WASHINGTON, May 13, 2014 /PRNewswire-USNewswire/ -- Becky Bade, 16, of New Bloomfield, Mo., has been named the Central Region Youth Advocate of the Year by the Campaign for Tobacco-Free Kids for her leadership in the fight against tobacco. Becky will be honored at a gala in the nation's capital on Thursday (May 15) along with a national winner, three other U.S. regional winners and a group winner.
Becky is a sophomore at New Bloomfield High School. She is a member of the Tobacco-Free Missouri Youth Advisory Board and has been involved in fighting tobacco since middle school. She has spoken at City Council meetings in support of smoke-free legislation in the city of Holts Summit.
In 2012, she worked in support of a ballot measure that would have raised Missouri's very low tax rate on cigarettes and other tobacco products. After the measure's defeat, she continued fighting the tobacco industry by starting the "Stand Up to Tobacco" campaign, which invited people across the state to share personal stories about how tobacco had affected them. The Youth Advisory Board collected over 2,400 cards from over 80 communities and displayed them during Tobacco-Free Missouri's Capitol Day.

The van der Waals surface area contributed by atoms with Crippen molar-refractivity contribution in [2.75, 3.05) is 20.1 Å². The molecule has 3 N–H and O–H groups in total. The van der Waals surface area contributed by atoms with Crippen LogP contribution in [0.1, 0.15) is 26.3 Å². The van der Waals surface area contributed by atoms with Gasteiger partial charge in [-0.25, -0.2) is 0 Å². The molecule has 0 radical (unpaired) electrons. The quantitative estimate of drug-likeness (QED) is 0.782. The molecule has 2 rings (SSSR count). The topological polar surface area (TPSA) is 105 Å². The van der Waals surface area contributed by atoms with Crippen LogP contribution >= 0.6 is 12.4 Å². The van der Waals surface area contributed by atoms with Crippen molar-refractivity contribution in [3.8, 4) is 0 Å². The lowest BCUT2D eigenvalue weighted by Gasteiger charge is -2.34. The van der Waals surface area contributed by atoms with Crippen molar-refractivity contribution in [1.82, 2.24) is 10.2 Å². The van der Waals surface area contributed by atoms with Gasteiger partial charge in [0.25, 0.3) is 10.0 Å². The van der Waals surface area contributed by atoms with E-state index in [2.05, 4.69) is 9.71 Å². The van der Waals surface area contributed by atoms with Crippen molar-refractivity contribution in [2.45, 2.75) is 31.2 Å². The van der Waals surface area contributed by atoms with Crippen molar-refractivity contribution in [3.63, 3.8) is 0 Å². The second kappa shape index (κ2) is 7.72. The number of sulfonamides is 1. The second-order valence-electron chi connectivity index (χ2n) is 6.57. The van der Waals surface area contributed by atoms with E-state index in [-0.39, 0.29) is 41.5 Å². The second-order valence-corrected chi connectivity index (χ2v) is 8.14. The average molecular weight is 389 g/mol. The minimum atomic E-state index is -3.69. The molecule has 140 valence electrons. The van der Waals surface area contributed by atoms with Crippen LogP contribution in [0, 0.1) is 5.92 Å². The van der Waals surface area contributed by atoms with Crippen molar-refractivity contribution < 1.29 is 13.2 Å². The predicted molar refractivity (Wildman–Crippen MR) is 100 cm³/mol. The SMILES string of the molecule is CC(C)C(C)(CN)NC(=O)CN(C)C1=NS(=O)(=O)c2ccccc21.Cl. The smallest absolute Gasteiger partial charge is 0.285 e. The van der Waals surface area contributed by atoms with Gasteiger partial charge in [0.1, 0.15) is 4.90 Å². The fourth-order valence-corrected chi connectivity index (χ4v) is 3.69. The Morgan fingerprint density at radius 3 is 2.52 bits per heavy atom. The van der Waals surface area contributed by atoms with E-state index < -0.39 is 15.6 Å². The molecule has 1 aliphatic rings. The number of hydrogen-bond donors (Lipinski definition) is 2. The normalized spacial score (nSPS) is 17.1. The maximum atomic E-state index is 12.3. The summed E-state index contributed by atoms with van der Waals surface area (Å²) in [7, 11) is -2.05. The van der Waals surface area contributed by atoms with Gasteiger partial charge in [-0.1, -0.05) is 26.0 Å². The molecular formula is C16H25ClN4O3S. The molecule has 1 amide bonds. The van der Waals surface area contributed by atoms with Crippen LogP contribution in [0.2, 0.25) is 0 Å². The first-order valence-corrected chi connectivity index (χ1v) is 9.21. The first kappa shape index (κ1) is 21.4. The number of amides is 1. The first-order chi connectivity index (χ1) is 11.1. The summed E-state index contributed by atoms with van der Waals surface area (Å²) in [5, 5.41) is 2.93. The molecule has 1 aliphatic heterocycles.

Becky has also worked to promote awareness of tobacco in schools, organized tobacco-free fairs, led community service initiatives and planned Kick Butts Day events.
More than 400 public health, political, civic and business leaders will attend the Campaign for Tobacco-Free Kids' 18th annual gala in Washington, D.C., to recognize these young leaders. The winners will receive educational scholarships and grants to continue their prevention efforts. They also serve as ambassadors for Tobacco-Free Kids.
"We are thrilled to honor Becky as our Central Region Youth Advocate of the Year," said Matthew L. Myers, President of the Campaign for Tobacco-Free Kids. "Young leaders like her are crucial in the fight to make tobacco history and end this epidemic for good. With their help, we can create the first tobacco-free generation."
Without urgent action to reduce smoking, 5.6 million U.S. children alive today will die prematurely from smoking-caused disease, according to the latest Surgeon General's report on tobacco and health. That includes 128,000 children in Missouri alone.
In Missouri, tobacco use claims 9,600 lives and costs $3 billion in health care bills each year. Currently, 18.1 percent of the state's high school students smoke. Nationally, tobacco use kills more than 480,000 people and costs the nation at least $289 billion in health care bills and other economic losses each year.
SOURCE Campaign for Tobacco-Free Kids